Agent 110

Agent 110

by Scott Miller

Overview: The story of how OSS spymaster Allen Dulles built an underground network determined to take down Hitler and destroy the Third Reich. Agent 110 is Allen Dulles, a newly minted spy from an eminent family. From his townhouse in Bern, Switzerland, and in clandestine meetings in restaurants, back roads, and lovers’ bedrooms, Dulles met with and facilitated the plots of Germans during World War II who were trying to destroy the country’s leadership.

Eventually he was placed in charge of the CIA in the 1950s, where he helped set the stage for US foreign policy. With his belief that the ends justified the means, Dulles had no qualms about consorting with Nazi leadership or working with resistance groups within other countries to topple governments.

Deanna Boe (12/23/17: For those of you who like to read about actual spy stories, this is the book for you. It might not be as fast paced as novels written about spies, but this is the “real” stuff that actually happened during WW II. It is about Allen Dulles and how he organized and led a group of men determined to overthrow Hitler while living in “neutral” Switzerland. These were not your typical spies since they included German officers, Italians, Russians, Americans, etc. plus not only men but women. Dulles worked for the OSS or what will eventually be known as the CIA; he ultimately, in the years ahead, became its leader or the #1 spy. One of the more interesting “spies” working for the OSS during World War II was Julia Child, who later became the famous French chef on TV. The United States considered the spy business “dirty,” and until we were caught literally with our “pants down” with Pearl Harbor, we had not felt a need to indulge in spying.

One of the first lessons that Dulles learned was “never be certain that someone is not betraying you, just because you like and trust them.” Dulles, or Agent 110, worked with those within the Hitler regime. These men wanted the assurance that if they were able to bring down Hitler that Germany would be treated “fairly” after the war. But, as we know, President Roosevelt would only settle for “unconditional surrender.” In meeting with all these various “spies,” Dulles became convinced that Russia was working towards one goal, not only to bring down Hitler, but to also set themselves up in a way that they would control Europe.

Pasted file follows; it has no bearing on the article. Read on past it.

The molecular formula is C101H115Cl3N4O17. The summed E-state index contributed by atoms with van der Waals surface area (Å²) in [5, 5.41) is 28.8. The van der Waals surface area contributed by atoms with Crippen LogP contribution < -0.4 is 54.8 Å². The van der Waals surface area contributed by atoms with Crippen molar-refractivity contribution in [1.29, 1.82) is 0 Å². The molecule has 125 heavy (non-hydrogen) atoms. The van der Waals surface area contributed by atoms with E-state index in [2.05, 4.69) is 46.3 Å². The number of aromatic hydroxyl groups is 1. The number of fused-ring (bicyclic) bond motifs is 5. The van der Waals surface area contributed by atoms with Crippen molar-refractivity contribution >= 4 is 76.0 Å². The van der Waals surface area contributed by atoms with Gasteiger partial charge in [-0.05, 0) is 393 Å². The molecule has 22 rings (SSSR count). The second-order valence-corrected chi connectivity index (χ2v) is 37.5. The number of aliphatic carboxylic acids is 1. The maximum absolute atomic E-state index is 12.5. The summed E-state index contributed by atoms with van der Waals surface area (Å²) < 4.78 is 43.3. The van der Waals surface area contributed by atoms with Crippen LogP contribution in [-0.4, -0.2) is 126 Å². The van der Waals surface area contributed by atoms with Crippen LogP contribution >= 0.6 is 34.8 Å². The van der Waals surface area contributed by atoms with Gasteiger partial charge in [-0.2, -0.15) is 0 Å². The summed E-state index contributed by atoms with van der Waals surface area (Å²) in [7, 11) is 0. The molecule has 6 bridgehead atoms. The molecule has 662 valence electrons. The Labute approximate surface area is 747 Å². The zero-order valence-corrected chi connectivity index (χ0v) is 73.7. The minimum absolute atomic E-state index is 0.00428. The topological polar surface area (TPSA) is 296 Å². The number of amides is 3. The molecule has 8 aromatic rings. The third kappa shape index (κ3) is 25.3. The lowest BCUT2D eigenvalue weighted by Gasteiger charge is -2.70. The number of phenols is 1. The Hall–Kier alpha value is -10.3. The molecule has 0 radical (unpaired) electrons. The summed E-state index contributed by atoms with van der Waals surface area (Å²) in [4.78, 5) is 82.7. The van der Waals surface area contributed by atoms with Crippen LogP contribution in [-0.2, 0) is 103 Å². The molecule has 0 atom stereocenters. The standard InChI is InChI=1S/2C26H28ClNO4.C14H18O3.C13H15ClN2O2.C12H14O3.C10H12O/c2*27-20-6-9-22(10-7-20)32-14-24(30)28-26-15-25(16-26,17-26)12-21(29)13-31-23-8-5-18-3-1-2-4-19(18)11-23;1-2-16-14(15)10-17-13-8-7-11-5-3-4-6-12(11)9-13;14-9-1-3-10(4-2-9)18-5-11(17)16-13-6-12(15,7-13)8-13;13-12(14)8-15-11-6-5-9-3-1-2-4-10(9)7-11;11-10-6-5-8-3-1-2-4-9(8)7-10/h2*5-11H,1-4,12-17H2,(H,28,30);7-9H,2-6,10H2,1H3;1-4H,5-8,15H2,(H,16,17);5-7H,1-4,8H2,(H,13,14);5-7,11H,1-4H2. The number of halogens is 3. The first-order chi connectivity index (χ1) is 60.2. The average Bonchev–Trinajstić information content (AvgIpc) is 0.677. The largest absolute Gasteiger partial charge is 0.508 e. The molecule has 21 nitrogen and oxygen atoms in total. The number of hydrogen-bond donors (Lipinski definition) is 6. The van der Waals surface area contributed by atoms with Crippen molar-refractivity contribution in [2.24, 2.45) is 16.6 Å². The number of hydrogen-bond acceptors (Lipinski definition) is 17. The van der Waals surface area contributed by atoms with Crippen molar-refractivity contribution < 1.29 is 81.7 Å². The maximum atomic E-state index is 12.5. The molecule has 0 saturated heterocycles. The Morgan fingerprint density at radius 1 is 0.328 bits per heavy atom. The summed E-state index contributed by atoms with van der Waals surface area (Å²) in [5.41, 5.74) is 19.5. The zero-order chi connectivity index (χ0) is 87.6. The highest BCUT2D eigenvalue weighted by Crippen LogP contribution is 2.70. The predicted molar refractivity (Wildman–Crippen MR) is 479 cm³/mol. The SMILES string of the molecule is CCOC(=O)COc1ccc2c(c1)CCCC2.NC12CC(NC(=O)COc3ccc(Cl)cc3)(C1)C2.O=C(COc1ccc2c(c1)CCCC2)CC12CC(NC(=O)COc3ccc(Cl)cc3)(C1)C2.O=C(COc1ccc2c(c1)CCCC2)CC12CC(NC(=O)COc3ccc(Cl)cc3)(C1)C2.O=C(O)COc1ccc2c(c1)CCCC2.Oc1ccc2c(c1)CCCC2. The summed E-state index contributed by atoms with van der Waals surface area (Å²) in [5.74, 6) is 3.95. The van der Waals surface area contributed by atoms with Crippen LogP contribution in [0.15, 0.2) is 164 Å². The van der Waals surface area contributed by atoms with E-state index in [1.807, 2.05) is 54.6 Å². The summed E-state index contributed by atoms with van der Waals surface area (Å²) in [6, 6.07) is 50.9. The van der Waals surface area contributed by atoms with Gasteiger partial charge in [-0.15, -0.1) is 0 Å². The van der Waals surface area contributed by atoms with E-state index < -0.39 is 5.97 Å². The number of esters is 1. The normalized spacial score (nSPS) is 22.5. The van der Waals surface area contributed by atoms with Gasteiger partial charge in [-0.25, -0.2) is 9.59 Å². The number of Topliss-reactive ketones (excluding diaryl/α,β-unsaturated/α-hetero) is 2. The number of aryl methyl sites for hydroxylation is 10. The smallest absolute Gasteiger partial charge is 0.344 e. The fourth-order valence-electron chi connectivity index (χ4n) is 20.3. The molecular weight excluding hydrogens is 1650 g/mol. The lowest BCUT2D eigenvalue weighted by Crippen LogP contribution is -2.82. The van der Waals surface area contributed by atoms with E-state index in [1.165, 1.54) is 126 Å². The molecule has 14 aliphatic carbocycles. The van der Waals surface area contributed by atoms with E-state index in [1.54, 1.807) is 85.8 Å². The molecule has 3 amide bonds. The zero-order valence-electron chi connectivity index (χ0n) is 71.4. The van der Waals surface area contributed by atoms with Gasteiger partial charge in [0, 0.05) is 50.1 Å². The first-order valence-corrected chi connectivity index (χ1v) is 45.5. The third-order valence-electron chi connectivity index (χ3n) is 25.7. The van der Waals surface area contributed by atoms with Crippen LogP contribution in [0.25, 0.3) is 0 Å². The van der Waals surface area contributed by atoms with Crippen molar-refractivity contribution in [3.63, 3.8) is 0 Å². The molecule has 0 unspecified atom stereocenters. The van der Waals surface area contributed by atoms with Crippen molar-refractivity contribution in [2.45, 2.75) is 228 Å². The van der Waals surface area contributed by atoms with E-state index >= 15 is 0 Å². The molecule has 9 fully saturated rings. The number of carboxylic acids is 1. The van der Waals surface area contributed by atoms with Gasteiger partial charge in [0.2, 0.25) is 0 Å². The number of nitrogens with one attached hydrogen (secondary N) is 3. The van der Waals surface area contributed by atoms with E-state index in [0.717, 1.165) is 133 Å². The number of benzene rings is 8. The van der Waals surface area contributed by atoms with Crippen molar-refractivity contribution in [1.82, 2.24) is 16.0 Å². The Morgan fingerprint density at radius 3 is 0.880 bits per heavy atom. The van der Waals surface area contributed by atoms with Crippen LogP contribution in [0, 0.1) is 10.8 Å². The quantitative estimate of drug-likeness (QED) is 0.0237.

Another interesting fact that jumped out at me was how one of Hitler’s former staff members, Ludwig Beck, had left Hitler’s regime early on simply because he did not feel Hitler was capable or was qualified to lead the troops into war. What was true back then could be true today. We all know how Prime Minister Chamberlain gave Hitler a tremendous diplomatic triumph which only set in motion all that followed. Dulles pointed out “that the intelligent Germans had allowed politics to slip out of their hands. As a result they lost their liberties.” One of my favorite sayings is: “Those who cannot remember the past are condemned to repeat it.” We can only hope it won’t be true today.

Spies aren’t necessarily men, as mentioned above with Julia Child; one of Dulles’ spies was a female who became his mistress, Mary Bancroft. She worked with the famous psychologist Jung. He told her that Hitler “reminded him of some of his patients who were so attuned to their own inner voices and visions that they wouldn’t listen to anyone else.” Again, does this sound familiar?

It is fascinating to read how “real” spies operated during that war. The fact that all the countries were allowed to live in “neutral” Switzerland reminded me of the time when I lived in Vientiane, Laos during the Vietnam War. Laos was considered “neutral” and thus in the capital Vientiane you found all the factions of the war living side by side, not unlike Switzerland back then. You never knew who you should be talking to or not. In short, this is an intriguing book to read.
Rating: *****

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